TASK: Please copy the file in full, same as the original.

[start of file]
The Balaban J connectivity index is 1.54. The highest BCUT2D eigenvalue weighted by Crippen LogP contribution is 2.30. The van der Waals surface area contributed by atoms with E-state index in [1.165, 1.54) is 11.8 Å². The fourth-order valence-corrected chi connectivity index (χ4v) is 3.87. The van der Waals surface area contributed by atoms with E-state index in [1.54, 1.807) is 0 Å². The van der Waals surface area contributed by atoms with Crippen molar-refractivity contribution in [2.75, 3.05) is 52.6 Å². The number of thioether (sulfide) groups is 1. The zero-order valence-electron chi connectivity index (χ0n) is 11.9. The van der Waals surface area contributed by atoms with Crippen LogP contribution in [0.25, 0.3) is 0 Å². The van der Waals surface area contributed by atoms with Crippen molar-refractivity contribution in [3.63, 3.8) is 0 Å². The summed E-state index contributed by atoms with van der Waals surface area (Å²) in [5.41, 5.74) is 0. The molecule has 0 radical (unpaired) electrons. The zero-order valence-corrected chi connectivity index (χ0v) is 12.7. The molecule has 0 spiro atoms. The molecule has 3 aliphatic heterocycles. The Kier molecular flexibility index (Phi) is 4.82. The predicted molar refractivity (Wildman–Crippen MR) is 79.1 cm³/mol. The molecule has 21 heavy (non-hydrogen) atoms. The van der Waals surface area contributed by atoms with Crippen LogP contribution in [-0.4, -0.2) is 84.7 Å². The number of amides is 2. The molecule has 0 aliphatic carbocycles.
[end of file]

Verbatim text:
The Balaban J connectivity index is 1.54. The highest BCUT2D eigenvalue weighted by Crippen LogP contribution is 2.30. The van der Waals surface area contributed by atoms with E-state index in [1.165, 1.54) is 11.8 Å². The fourth-order valence-corrected chi connectivity index (χ4v) is 3.87. The van der Waals surface area contributed by atoms with E-state index in [1.54, 1.807) is 0 Å². The van der Waals surface area contributed by atoms with Crippen molar-refractivity contribution in [2.75, 3.05) is 52.6 Å². The number of thioether (sulfide) groups is 1. The zero-order valence-electron chi connectivity index (χ0n) is 11.9. The van der Waals surface area contributed by atoms with Crippen LogP contribution in [0.25, 0.3) is 0 Å². The van der Waals surface area contributed by atoms with Crippen molar-refractivity contribution in [3.63, 3.8) is 0 Å². The summed E-state index contributed by atoms with van der Waals surface area (Å²) in [5.41, 5.74) is 0. The molecule has 0 radical (unpaired) electrons. The zero-order valence-corrected chi connectivity index (χ0v) is 12.7. The molecule has 0 spiro atoms. The molecule has 3 aliphatic heterocycles. The Kier molecular flexibility index (Phi) is 4.82. The predicted molar refractivity (Wildman–Crippen MR) is 79.1 cm³/mol. The molecule has 21 heavy (non-hydrogen) atoms. The van der Waals surface area contributed by atoms with Crippen LogP contribution in [-0.4, -0.2) is 84.7 Å². The number of amides is 2. The molecule has 0 aliphatic carbocycles.